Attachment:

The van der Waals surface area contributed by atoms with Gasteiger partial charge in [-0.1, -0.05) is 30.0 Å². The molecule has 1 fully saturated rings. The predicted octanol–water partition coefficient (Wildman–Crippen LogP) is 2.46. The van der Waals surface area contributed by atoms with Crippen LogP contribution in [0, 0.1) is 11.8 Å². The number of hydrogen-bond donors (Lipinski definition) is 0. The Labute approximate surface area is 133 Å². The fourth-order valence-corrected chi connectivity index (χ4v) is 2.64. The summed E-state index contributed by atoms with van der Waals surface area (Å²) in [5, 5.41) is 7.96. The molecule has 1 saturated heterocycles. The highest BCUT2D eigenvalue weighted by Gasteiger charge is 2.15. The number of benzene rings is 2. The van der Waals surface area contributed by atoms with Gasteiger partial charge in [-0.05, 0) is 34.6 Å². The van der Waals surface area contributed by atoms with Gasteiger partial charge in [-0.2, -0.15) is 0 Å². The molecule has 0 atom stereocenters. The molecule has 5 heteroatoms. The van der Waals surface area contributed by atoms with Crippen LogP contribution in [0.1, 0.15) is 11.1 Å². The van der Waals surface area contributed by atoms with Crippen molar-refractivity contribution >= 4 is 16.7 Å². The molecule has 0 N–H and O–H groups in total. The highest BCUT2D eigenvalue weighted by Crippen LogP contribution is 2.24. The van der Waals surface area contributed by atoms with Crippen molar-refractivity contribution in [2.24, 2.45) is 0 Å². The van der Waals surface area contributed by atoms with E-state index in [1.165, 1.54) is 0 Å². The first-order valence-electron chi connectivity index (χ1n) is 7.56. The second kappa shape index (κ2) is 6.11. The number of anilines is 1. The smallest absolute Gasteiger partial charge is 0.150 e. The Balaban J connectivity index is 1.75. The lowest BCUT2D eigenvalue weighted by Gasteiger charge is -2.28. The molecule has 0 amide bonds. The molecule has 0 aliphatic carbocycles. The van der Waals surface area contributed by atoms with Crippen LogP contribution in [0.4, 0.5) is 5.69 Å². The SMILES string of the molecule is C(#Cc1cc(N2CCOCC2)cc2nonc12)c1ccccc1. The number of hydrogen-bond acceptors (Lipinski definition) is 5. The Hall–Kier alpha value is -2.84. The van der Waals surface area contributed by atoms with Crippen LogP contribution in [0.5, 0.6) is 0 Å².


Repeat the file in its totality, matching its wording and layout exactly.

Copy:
The van der Waals surface area contributed by atoms with Gasteiger partial charge in [-0.1, -0.05) is 30.0 Å². The molecule has 1 fully saturated rings. The predicted octanol–water partition coefficient (Wildman–Crippen LogP) is 2.46. The van der Waals surface area contributed by atoms with Crippen LogP contribution in [0, 0.1) is 11.8 Å². The number of hydrogen-bond donors (Lipinski definition) is 0. The Labute approximate surface area is 133 Å². The fourth-order valence-corrected chi connectivity index (χ4v) is 2.64. The summed E-state index contributed by atoms with van der Waals surface area (Å²) in [5, 5.41) is 7.96. The molecule has 1 saturated heterocycles. The highest BCUT2D eigenvalue weighted by Gasteiger charge is 2.15. The number of benzene rings is 2. The van der Waals surface area contributed by atoms with Gasteiger partial charge in [-0.05, 0) is 34.6 Å². The van der Waals surface area contributed by atoms with Gasteiger partial charge in [-0.2, -0.15) is 0 Å². The molecule has 0 atom stereocenters. The molecule has 5 heteroatoms. The van der Waals surface area contributed by atoms with Crippen LogP contribution in [0.1, 0.15) is 11.1 Å². The van der Waals surface area contributed by atoms with Crippen molar-refractivity contribution >= 4 is 16.7 Å². The molecule has 0 N–H and O–H groups in total. The highest BCUT2D eigenvalue weighted by Crippen LogP contribution is 2.24. The van der Waals surface area contributed by atoms with Crippen molar-refractivity contribution in [2.24, 2.45) is 0 Å². The van der Waals surface area contributed by atoms with E-state index in [1.165, 1.54) is 0 Å². The first-order valence-electron chi connectivity index (χ1n) is 7.56. The second kappa shape index (κ2) is 6.11. The number of anilines is 1. The smallest absolute Gasteiger partial charge is 0.150 e. The Balaban J connectivity index is 1.75. The lowest BCUT2D eigenvalue weighted by Gasteiger charge is -2.28. The molecule has 0 amide bonds. The molecule has 0 aliphatic carbocycles. The van der Waals surface area contributed by atoms with Crippen LogP contribution in [0.4, 0.5) is 5.69 Å². The SMILES string of the molecule is C(#Cc1cc(N2CCOCC2)cc2nonc12)c1ccccc1. The number of hydrogen-bond acceptors (Lipinski definition) is 5. The Hall–Kier alpha value is -2.84. The van der Waals surface area contributed by atoms with Crippen LogP contribution in [0.5, 0.6) is 0 Å².